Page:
the need for intrigue.
Finally, the therapeutic value of seeking one's clown is not limited
to the timely expression of such or such an emotion or of such an
image, it is also found in the fact that this search is structured
within a logic that is unique to each individual and which will
uncover features of that individual not only within an emotional
context but also within the action of drama.
To end this paragraph I feel I need to remind you that although
the clown can be paranoid, it does not mean that the person or individual
is necessarily so! I shall come to this point later.
Living with the present moment
As I mentioned earlier we work a lot with improvisation. The great
difficulty of improvisation work is that it requires us to be aware
of things that are happening in the present. Which is just as well
because the clown is someone who lives in the present. But the experience
of improvising often brings with it the very fear which can inhibit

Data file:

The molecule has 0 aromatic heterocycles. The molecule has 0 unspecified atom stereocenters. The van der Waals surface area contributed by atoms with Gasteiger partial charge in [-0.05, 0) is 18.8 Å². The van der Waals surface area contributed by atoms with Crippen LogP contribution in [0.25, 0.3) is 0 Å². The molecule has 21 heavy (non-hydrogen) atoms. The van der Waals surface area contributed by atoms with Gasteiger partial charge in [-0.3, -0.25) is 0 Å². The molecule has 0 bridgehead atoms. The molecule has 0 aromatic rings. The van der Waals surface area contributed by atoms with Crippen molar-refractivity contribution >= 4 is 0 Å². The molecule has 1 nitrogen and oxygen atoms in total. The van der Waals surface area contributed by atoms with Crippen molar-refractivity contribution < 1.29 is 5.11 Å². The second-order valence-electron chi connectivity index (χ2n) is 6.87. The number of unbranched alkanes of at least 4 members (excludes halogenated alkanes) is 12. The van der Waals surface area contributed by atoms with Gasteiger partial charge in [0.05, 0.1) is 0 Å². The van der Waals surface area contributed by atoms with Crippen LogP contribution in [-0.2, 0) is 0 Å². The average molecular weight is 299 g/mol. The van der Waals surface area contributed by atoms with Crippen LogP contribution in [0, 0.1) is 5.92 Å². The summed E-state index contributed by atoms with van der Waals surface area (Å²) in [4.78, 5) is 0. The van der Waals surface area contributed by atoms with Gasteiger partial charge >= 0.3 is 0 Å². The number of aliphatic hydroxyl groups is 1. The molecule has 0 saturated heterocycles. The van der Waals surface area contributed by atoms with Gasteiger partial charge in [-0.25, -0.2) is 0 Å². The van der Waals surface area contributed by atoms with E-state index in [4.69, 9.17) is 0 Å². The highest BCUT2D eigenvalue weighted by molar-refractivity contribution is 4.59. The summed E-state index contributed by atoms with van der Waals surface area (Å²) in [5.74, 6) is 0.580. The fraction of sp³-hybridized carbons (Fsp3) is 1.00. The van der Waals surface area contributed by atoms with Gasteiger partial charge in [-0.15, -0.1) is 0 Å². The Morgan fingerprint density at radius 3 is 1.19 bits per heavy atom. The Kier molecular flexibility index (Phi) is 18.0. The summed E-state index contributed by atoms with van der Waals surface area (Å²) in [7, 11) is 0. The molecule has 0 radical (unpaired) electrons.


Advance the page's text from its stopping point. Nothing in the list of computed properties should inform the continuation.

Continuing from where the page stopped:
expression. It is the fear of showing ourselves, of offering ourselves
to be seen.
When experiencing this fear, we should simply be receptive to how
it transforms our perception of the place we are in, to the partner
we play with and the audience. Images, movements and emotions will
appear and connect us with this fear. Clowns play with this confusion
of emotions and reality.
If the person fears a situation, the clown can express this fear
(and play with it); If the person experiences pleasure at being
there, the clown can show this pleasure; if the person "does
not know what to do", the clown can show how he or she lives
the fact that the person does not know what to do (through gestures,
voice and words) and in the process the clown will be doing. To
express emptiness is already to express something.
Improvisation consists in coming on stage empty (predisposed and
receptive to all that can happen) but charged with all of one's
imagination. People we worked with have all noticed the extraordinary
potential that this charge carries. Thus, to the fear of "not
finding anything to do", is gradually substituted an awareness
of the fabulous riches just lying there to be harvested.
From feeling inhibited in our body, we become gradually more confident
in what it can tell us. Even when we experience a feeling of gapping
emptiness, the body becomes our most trustworthy and reliable partner.
The slightest event can from that moment become the thread upon